a kind of manifesto (part 1)
Why this? Why right now?
A year or so ago Red Baraat played the Iron Horse. It was one of only a handful of world-music shows that came through our town that whole year, and it did not disappoint. The place was packed -- on a Wednesday -- and by the end of the night everyone was beaming, drenched in sweat. If you aren’t familiar with Red Baraat, you should be. They’re based in New York and they embody a local sound made global: hard-driving Bhangra, reconfigured with a score of other genre influences into the kind of party that the entire world can dance to.
A few months later, still fondly remembering that night, I saw Red Baraat booked to play in Hartford. A group of us went down to catch the show. This was a larger venue, on a Saturday night, with a much smaller crowd... and the vibe was funereal. There were maybe fifty people tops, and the band (bless their souls) still pushed through their set even once the mood had set like concrete.
Moral of the story? Hartford is the bigger city, but Northampton has more heart. More joyous music-lovers and dancers who are happier listening to Sunny Jain tear into his dohl drum on any given night than to sit at home and binge-watch the inter-webs.
But also. What was I doing down in Hartford on a Saturday? Why wasn’t Red Baraat playing Northampton again? Why was it that my four year old could accurately count (if asked to), the handful of world-music shows that came through town in a year?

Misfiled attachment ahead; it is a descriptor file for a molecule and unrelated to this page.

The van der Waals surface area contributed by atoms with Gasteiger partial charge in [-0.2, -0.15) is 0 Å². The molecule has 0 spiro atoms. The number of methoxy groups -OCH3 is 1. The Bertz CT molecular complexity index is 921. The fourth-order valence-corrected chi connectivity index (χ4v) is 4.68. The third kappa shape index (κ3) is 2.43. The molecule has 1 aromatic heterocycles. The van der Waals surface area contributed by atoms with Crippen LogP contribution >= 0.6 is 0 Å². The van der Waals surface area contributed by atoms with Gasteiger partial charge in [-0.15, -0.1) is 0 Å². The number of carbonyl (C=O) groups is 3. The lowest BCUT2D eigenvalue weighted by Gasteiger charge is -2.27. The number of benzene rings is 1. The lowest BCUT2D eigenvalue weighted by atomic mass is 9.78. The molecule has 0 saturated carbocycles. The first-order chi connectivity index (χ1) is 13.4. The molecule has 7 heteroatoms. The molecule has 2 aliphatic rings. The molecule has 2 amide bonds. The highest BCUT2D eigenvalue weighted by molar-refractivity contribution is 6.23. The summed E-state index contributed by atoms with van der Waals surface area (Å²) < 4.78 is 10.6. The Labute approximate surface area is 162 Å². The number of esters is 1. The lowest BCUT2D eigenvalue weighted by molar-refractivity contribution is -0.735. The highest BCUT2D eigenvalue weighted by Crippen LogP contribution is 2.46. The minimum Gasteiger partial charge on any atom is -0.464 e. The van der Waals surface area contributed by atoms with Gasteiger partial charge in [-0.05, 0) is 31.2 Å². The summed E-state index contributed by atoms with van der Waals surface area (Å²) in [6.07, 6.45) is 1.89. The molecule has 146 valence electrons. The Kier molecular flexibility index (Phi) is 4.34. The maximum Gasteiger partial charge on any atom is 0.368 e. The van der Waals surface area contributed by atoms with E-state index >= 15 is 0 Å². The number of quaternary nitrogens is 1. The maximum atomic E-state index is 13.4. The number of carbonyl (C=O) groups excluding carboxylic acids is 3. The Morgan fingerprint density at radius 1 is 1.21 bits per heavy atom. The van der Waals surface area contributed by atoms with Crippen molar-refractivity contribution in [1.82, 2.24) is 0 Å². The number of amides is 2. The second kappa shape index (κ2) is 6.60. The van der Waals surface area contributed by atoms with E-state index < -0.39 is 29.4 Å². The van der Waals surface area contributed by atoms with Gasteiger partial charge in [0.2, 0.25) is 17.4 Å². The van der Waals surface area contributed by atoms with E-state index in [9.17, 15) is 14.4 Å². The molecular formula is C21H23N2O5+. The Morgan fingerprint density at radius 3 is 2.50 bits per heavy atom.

Seriously people. Something is wrong here. Its not like we’re a really hip town in Alaska, or something. If world-music basecamps in the major metropolitan cities like New York and Boston – well, then we’re the one-hour hike to the waterfall. Fuck Hartford. Once you get past New Haven, we’re the best game in town.
And Northampton, bless its liberal heart, loves world-music. We’re eager to embrace other cultures; we’re open-hearted and open-minded about the USA being this cosmopolitan wonderland where the immigrant experience is greater than the sum of its parts.
When we go out to eat, we don’t eat American – we eat Mexican, or Indian, or Greek, or Thai. So what about music? That’s soul-food for humans. And everywhere around the world, its been refined and developed in parallel, for just as long as the gastronomy has. World-music then, is instinctually American. It is the magical stuff of culture, like language and art and food, which we try to keep intact even as we assimilate.
So what IS the problem, Northampton? Actually, there is no problem. This past November and again in March, I threw a couple of world-music parties in the first hill-town up the road and sold out both shows without any advertising (or any experience). And I am a music-presenting amateur. Each year, far more experienced independent presenters bring events like Django in June (gypsy jazz), Yidstock (klezmer), and Millpond (everything++) to the Valley with the kind of verve and chutzpah that our community wants and deserves.
It’s just that in the center of our city, the water mains are frozen. Tragically, the most viable venues for live music in Northampton are dried up husks of what they used to be. The music scene when I moved here a decade ago was an embarrassment of riches compared to the present moment. Today, its like a Chernobyl. (unless your jam is strictly folk). And because its privately owned and severely monopolized, we can’t change it so much as boycott it, and plant new seeds around its radioactive perimeter.
///end of rant///
More next week.